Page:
‘Review note: Kieran Finnane’s Peace Crimes’, Honest History, 26 November 2020
Richard Broinowski concluded his recent review of Project Rainfall, a history of Pine Gap, by noting that ‘in the Australian parliament, Pine Gap has become a non-issue, rarely mentioned except to evoke a spirit of bipartisan agreement’. The base may have become a non-issue for parliamentarians, but over the past 50 years a number of scholars, practitioners and activists have continued to investigate and report on the work of the facility. Notably, the Nautilus Institute, established in 1992, has published a series of reports analysing the expansion of Pine Gap, the development of the technology, and its utilisation.
Kieran Finnane, a journalist and writer who established the Alice Springs News in 1994, has written a very different history of Pine Gap (Peace Crimes: Pine Gap, National Security and Dissent), UQP, 2020). In the author’s own words:
I was drawn to write about the Peace Pilgrims because of the large view they take of their social responsibilities. They may join campaigns, but really, their field of action is the whole of life, as far as their capacities and nonviolence can take them. They are connected to movements, and even specific groups within them, but within the bounds of their strong spiritual and moral frameworks they seem remarkably free – unconstrained by waiting for consensus, or theoretical coherence, or numeric strength, or likely success.
The Peace Pilgrims are members or supporters of the Catholic Worker Movement, founded in America in the 1930s by the peace activist Dorothy Day. They were determined to highlight the role of Pine Gap, a secret facility located in the Northern Territory, in international conflict and high-tech war.
While Pine Gap is a ‘secret facility’, it is not remote, being located 19 km west of Alice Springs, with many of the facility’s employees being Americans and Australians who live in Alice Springs. Given its secrecy, many Australians are surprised by the proximity of the base to a significant population centre.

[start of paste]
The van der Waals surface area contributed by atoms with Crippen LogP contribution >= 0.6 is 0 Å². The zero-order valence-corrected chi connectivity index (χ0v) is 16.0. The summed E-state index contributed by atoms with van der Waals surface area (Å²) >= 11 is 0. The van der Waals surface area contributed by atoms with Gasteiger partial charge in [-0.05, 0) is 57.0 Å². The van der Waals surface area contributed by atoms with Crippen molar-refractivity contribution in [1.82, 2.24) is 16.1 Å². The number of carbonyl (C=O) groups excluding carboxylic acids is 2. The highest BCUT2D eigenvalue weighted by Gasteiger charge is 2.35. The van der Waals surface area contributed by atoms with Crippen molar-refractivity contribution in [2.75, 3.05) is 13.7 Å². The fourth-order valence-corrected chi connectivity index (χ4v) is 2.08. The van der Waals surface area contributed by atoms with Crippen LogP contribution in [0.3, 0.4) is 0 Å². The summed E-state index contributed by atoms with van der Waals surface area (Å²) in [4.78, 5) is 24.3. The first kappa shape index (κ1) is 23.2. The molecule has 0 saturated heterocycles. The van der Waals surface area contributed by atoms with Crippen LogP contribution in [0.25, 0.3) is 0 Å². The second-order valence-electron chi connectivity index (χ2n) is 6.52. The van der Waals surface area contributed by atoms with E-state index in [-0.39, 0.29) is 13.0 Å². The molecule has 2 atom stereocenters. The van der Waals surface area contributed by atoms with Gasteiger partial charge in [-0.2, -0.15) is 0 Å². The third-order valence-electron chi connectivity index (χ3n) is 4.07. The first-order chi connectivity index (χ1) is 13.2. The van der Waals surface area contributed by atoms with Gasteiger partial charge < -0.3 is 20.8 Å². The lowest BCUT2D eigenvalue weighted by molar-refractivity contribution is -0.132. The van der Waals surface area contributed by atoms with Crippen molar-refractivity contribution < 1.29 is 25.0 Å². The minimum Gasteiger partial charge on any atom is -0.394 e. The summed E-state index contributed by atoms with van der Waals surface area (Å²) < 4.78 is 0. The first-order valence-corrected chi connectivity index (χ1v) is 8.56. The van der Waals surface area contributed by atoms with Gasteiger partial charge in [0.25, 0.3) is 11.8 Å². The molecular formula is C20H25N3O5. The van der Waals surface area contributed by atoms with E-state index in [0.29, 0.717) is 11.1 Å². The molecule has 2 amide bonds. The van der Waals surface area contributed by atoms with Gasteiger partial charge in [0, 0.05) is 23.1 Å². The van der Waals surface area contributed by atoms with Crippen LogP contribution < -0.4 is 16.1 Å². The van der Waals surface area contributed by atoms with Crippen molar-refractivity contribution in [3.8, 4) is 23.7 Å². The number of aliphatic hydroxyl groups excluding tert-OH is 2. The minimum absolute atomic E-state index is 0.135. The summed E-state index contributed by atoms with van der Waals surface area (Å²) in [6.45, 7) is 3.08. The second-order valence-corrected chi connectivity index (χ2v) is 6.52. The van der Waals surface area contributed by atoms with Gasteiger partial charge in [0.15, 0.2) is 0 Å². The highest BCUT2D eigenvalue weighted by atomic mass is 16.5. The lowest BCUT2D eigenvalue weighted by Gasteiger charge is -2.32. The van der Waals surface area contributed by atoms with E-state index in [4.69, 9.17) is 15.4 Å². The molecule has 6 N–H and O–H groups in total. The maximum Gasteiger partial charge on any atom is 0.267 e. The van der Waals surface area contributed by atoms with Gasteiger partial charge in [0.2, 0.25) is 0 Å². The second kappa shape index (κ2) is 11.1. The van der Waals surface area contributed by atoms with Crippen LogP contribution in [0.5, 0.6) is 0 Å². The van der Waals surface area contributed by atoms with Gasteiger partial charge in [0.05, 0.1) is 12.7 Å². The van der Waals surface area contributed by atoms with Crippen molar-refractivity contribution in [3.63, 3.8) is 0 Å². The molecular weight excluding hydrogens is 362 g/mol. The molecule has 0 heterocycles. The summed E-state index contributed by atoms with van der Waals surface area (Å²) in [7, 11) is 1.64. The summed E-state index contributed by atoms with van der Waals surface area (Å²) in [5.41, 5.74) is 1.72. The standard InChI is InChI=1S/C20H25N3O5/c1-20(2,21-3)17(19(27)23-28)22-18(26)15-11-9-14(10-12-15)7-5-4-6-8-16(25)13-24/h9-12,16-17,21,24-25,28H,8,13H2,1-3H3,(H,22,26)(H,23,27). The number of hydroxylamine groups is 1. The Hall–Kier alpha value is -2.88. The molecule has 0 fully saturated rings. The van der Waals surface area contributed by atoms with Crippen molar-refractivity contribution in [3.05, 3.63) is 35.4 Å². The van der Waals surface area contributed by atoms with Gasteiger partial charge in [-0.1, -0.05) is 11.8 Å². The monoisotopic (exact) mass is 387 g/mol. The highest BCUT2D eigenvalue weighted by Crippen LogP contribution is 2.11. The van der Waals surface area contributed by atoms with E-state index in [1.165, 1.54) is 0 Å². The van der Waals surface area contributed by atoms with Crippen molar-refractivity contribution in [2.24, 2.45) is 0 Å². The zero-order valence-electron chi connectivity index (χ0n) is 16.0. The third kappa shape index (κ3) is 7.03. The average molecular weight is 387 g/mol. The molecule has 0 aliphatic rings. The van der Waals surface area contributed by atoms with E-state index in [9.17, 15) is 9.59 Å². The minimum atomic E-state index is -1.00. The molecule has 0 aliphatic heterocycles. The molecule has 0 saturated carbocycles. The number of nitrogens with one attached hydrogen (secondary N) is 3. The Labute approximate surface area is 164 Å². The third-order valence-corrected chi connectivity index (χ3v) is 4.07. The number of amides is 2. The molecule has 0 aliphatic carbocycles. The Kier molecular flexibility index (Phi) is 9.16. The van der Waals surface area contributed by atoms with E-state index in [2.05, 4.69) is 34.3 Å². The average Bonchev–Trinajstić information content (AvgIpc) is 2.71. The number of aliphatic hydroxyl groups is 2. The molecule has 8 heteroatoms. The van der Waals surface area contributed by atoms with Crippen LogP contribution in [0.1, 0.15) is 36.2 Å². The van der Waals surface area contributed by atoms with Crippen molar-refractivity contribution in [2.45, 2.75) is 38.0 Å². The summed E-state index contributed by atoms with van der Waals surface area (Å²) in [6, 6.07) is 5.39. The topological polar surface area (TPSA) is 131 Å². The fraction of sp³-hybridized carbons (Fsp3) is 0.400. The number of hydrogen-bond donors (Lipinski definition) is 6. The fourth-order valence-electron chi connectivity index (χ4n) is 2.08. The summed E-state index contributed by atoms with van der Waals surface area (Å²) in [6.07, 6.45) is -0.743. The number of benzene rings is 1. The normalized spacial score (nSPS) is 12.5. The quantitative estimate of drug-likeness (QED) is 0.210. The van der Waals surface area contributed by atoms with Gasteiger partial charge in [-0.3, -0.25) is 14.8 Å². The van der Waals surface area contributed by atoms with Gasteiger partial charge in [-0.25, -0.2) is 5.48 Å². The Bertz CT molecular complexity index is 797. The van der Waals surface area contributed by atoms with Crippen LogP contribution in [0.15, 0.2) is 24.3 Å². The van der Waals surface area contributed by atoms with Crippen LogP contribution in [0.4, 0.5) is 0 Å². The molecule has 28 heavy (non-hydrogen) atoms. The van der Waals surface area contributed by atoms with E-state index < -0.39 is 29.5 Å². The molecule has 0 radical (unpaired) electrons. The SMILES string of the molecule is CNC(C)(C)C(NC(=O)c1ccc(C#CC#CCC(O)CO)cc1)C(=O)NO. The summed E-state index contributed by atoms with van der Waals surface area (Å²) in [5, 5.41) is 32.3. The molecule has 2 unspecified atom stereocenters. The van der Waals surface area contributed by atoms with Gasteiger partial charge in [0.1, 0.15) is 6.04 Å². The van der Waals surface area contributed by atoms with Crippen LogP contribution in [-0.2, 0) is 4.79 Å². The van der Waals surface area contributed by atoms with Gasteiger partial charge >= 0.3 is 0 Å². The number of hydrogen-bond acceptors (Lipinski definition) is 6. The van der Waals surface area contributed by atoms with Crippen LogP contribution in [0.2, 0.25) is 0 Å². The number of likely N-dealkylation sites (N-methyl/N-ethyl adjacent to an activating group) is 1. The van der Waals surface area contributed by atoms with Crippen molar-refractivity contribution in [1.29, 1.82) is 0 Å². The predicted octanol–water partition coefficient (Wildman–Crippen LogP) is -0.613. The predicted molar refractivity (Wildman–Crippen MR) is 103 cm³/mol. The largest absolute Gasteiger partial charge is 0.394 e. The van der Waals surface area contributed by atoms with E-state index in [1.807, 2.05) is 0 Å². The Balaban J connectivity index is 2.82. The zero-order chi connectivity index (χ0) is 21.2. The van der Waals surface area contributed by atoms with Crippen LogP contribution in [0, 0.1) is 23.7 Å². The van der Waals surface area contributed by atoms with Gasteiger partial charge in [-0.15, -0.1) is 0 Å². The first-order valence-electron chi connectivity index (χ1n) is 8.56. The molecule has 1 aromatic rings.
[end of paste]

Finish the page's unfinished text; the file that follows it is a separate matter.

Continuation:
The website of the University of Queensland Press (the book’s publisher) features a video of Kieran Finnane speaking in a bush location about her motivation in writing the book. Significantly, those viewing the video can see in the distance the huge radomes of the Pine Gap base that house the antennas which collect electronic signals downlinked from satellites.
Along with other activists, the Pilgrims had been drawn to Alice Springs to join in protests marking the 50th anniversary of the US-Australian agreement that established the Pine Gap facility. In recent years, a number of activist groups had sought to draw attention to the base and its work by staging events, and in some cases penetrating the base’s operations area. So it was that in September 2016 the Pilgrims sought to peacefully invade the base. After walking through the night, they stepped through the outer fence of Pine Gap, praying as they went and singing and playing laments for the war dead before they were arrested. In this instance the ‘invaders’ were arrested and charged under the Defence (Special Undertakings) Act 1952, and stood trial in the Supreme Court of the Northern Territory.
Kieran Finnane is an Alice Springs resident and Peace Crimes is her story of the protracted trial for the Pine Gap trespass. It includes profiles of the Pilgrims, their actions, their arrest and arraignment, and it is a compelling, beautifully written story. Among other things, it describes the tension arising from the determination of the Commonwealth’s prosecution team to achieve guilty verdicts and custodial sentences. Many readers, including politically committed Catholics, may be challenged by the activities and life choices of the Peace Pilgrims, but the Pilgrims were demonstrating a whole-of-life commitment. Reading about their commitment and their criminal trial makes Peace Crimes a thoroughly worthwhile experience.
See also: Kieran Finnane writes in Pearls and Irritations about some peace activists’ encounter with the SAS in Port Phillip Bay in 2014. For more on Pine Gap use the Honest History Search engine.
* John Myrtle was principal librarian at the Australian Institute of Criminology, Canberra. He has produced Online Gems for Honest History, drawing upon his extensive database of references, and has written a number of book reviews for us (use our Search engine), a study of industrial action in the Sydney media industry in 1966-67, an article on Edward St John QC, and the history of the Arthur Norman Smith lectures in journalism.
 Tom Gilling. Project Rainfall: the Secret History of Pine Gap, Allen & Unwin, 2019
 Peace Crimes, 247-8
 Domes transparent to radio waves
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